Though these actresses and pop stars are relative unknowns outside their homelands, they’re household names in their own countries. All are professionally accomplished, personally beautiful and still unsigned to a beauty brand. Based on their burgeoning success, though, that’s not likely to remain the case for long.
This story first appeared in the April 11, 2008 issue of WWD. Subscribe Today.
Dubbed Italy’s nuova Brigitte Bardot, actress Laura Chiatti made her name by starring in a mobile phone commercial in 2006. From there the blonde ingenue landed a breakout role as a daughter prepared to sell herself to absolve her father’s debts in Italian film L’amico di Famiglia (Family Friend). Since then the 25-year-old actress has flexed her craft in a series of movies, including the teenage comedy Ho Voglia di Te (I Desire You) and the dramatic A Casa Nostra (At Our House), in which she played a cocaine-addicted model. Chiatti hails from Perugia, an Italian town famous for chocolate, where she still lives, preferring to eschew the paparazzi’s eye. With her star on the rise, though, that may not be possible for much longer.
Alice Braga, 25, the niece of Brazilian actress Sonia Braga, has the talent and stunning looks to follow in her aunt’s footsteps. The award-winning role that catapulted her to stardom here was that of Karinna, a hooker whom two men fall for and fight over, shattering their friendship, in the 2005 hit movie Cidade Baixa (Lower City). New York Times reviewer A. O. Scott said that Braga’s “tough, candid performance…almost makes the movie work.” For Brazilians, Braga’s raw and realistic sex scenes definitely made the film work. Braga, who has turned in strong supporting performances in other hit Brazilian films, like the Oscar-nominated Cidade de Deus (City of God), has had smaller parts in recent American movies, among them Blindness (2007) and I Am Legend (2006). Already famous in her homeland, she garnered enough kudos in those films to be one of 10 starlets featured in and on the cover of Vanity Fair’s Annual Hollywood Issue this year.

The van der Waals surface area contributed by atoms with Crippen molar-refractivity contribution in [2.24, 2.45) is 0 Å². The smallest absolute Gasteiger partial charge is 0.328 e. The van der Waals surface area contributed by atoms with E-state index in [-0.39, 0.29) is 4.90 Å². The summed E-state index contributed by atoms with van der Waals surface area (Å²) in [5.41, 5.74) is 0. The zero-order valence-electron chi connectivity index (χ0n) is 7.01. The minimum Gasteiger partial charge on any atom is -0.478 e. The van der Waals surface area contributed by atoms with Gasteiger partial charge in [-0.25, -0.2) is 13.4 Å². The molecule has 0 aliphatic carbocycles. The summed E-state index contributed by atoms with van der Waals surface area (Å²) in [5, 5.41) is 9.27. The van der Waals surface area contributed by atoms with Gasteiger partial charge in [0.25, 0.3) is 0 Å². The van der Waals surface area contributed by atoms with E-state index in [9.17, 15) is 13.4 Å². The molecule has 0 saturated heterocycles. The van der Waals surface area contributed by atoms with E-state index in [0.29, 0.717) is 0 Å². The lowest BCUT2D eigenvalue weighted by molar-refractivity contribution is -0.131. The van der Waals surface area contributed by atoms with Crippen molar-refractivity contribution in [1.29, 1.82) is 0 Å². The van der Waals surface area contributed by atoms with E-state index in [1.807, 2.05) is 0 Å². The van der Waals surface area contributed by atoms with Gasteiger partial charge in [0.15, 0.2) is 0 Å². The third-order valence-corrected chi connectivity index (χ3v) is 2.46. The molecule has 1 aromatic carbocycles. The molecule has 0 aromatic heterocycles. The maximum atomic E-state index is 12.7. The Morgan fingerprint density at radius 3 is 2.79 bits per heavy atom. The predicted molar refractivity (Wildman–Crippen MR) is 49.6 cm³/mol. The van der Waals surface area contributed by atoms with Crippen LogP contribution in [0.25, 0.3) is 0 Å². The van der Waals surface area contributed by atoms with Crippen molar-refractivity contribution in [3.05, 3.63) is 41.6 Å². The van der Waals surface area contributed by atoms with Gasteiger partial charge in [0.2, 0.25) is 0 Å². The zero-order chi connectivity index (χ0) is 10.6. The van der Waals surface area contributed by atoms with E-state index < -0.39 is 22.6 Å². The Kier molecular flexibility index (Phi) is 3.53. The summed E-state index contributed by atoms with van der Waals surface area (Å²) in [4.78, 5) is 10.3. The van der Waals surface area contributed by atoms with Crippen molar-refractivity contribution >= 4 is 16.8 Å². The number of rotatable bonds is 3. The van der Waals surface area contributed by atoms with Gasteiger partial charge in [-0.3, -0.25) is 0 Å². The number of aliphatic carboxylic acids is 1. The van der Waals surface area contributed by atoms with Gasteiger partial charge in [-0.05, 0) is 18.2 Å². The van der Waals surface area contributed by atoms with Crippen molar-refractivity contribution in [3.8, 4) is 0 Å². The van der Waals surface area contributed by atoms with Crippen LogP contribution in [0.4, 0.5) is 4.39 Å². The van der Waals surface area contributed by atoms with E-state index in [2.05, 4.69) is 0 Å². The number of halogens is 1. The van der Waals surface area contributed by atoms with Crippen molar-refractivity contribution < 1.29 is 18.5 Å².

When director Pradeep Sarkar was searching for his “perfect” Parineeta (a key character in The Betrothed, adapted from a Bengali novel by Sharat Chandra Chattopadhyay) for his virgin venture in Hindi cinema, the industry was convinced he needed a superstar. It was, after all, to be his magnum opus. Instead, Sarkar chose Vidya Balan, a relative unknown. The critics were skeptical, but Sarkar was convinced. His instincts proved correct: Balan carried the burden of the era film as effortlessly as she collected the awards and the critical acclaim that followed, including The Filmfare Best Actress (one of India’s most coveted awards), Zee Cinema Best Debut Award and Star Screen for Most Promising Newcomer. Since then, the 30-year-old actress has been lauded for her versatility. She morphs comfortably into a dreamy-eyed girl in a conventional Indian household as easily as she turns into a glamorous, independent woman to fight ferociously for the custody of her child. Still, Balan is taking success in stride. “Life is beautiful,” she says of her philosophy for success. “You just have to look at it from the right angle.”
As overachieving wannabe wizard and Harry Potter sidekick Hermione Granger, Emma Watson has been a household name in the U.K. since she was nine years old. Now, at 18, the actress is working her magic on the fashion set as well. Watson, who was born in Paris and grew up in England, has been cropping up at the front rows of shows (including Chanel), hipster-oriented shindigs, such as Balenciaga’s store opening in London in February, and on the cover of glossy magazines like Teen Vogue and Tatler. Her red-carpet fashion choices tend toward the sophisticated, landing her in numerous magazine best-dressed lists. According to her Web site, Watson is “slightly obsessed with cosmetics” and beauty packaging in particular. She also admits to a one-time obsession with Carmex lip balm. Watson has signed on to complete the Harry Potter movie series, but she recently laid down her wand to star in non-Potter productions. While she didn’t gain the notoriety that fellow castmate Daniel Radcliffe did when he shed his clothes for a West End play, Watson’s role as an orphan in the BBC film Ballet Shoes did solidify her spot as one of Britain’s emerging young talents.